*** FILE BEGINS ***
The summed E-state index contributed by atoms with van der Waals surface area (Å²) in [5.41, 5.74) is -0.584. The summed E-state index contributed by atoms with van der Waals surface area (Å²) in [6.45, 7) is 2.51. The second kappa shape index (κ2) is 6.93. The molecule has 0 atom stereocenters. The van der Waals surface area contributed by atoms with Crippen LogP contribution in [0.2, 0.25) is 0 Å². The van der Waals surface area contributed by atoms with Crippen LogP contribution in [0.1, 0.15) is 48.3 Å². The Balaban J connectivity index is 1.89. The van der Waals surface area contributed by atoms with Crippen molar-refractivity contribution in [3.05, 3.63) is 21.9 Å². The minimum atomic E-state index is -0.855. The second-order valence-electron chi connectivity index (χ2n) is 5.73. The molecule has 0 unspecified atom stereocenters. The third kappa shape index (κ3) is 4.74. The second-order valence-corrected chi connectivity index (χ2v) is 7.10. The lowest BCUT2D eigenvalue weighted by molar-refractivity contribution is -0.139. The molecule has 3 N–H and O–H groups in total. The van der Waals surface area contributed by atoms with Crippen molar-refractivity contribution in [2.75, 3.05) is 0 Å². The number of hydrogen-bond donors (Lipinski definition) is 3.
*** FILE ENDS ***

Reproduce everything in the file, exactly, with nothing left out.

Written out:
The summed E-state index contributed by atoms with van der Waals surface area (Å²) in [5.41, 5.74) is -0.584. The summed E-state index contributed by atoms with van der Waals surface area (Å²) in [6.45, 7) is 2.51. The second kappa shape index (κ2) is 6.93. The molecule has 0 atom stereocenters. The van der Waals surface area contributed by atoms with Crippen LogP contribution in [0.2, 0.25) is 0 Å². The van der Waals surface area contributed by atoms with Crippen LogP contribution in [0.1, 0.15) is 48.3 Å². The Balaban J connectivity index is 1.89. The van der Waals surface area contributed by atoms with Crippen molar-refractivity contribution in [3.05, 3.63) is 21.9 Å². The minimum atomic E-state index is -0.855. The second-order valence-electron chi connectivity index (χ2n) is 5.73. The molecule has 0 unspecified atom stereocenters. The third kappa shape index (κ3) is 4.74. The second-order valence-corrected chi connectivity index (χ2v) is 7.10. The lowest BCUT2D eigenvalue weighted by molar-refractivity contribution is -0.139. The molecule has 3 N–H and O–H groups in total. The van der Waals surface area contributed by atoms with Crippen molar-refractivity contribution in [2.75, 3.05) is 0 Å². The number of hydrogen-bond donors (Lipinski definition) is 3.